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The Voting Rights Act then and now

Almost half a century later, voting rights remain at risk.

Almost half a century later, voting rights remain at risk.

Forty-eight years ago Tuesday the Voting Rights Act was signed into law by President Lyndon B. Johnson. Over the course of the past five decades the VRA has been protecting the rights of minority voters.

This anniversary comes shortly after SCOTUS gutted the legislation in June. A majority of the court ruled that it was time for Congress to modify the legislation to match the current day. “Our country has changed,” Chief Justice John G. Roberts said. Roberts was mistaken, however. It didn’t take long before southern states began rushing to implement new legislation that restricted minority voting rights.

SCOTUS put the responsibility of modifying the legislation in the hands of Congress--an institution whose disapproval rating is now at 83%, according to an NBC/WSJ poll.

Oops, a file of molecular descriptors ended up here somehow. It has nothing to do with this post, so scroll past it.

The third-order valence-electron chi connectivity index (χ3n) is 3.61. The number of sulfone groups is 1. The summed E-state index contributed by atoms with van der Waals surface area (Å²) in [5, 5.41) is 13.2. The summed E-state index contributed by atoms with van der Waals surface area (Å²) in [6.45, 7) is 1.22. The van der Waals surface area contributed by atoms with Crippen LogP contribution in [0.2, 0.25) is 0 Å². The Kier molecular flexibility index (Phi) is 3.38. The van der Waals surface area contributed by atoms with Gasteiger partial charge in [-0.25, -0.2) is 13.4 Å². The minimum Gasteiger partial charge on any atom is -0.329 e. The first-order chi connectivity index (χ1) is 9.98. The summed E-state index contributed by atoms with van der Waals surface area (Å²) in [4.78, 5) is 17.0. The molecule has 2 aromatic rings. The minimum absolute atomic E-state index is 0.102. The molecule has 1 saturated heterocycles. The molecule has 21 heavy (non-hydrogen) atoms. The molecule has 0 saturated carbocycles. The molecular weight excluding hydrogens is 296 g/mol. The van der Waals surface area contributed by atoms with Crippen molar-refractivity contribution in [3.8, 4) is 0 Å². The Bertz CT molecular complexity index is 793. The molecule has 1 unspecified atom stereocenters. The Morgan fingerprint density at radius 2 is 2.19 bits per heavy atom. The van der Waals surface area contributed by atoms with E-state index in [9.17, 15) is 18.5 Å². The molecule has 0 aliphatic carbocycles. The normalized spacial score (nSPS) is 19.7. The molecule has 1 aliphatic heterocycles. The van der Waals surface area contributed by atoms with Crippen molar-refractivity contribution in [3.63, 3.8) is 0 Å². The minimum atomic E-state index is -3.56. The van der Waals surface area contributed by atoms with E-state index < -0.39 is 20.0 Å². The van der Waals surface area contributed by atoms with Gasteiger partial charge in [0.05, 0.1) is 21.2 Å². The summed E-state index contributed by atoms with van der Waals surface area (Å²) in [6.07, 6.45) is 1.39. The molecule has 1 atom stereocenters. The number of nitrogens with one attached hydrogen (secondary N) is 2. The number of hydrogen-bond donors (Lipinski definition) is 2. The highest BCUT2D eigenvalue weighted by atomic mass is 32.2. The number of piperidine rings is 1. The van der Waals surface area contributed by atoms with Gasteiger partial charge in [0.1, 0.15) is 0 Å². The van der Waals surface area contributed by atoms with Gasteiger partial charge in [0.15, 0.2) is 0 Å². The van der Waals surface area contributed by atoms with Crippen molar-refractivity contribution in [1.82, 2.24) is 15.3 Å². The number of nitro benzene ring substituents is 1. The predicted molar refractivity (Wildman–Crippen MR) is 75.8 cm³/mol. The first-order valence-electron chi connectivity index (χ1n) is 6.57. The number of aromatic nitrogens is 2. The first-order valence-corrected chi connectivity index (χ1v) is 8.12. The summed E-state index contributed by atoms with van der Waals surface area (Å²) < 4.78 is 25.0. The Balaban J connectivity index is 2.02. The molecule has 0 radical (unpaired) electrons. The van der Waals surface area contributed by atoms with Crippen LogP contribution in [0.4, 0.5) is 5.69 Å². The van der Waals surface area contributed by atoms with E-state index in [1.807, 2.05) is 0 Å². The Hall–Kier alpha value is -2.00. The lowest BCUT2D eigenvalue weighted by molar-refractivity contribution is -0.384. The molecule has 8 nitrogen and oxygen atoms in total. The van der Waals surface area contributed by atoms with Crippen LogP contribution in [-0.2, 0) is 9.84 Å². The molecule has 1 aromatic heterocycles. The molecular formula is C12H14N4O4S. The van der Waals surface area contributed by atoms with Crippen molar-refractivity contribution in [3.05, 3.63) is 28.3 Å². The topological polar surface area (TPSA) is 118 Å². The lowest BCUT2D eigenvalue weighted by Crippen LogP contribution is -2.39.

“If the law is not renewed, voting advocates say states can return to the voter suppression of the 1950’s,” Ari Melber said Tuesday on The Cycle.

Under section 3 (which still stands) of the VRA, “Federal court can bail-in a state. But it’s much tougher. Plaintiffs have to indicate that there is an intent to discriminate rather than an effect of discrimination,” Gary May, author of Bending Toward Justice, said Tuesday on The Cycle.

Civil rights activists in the 1950’s began the fight for equality. “They put everything on the line--their jobs, their homes, and often their lives. Their courage is just extraordinarily transforming,” May said.

But now it is up to Congress to take responsibility and defend the victory of August 6, 1965.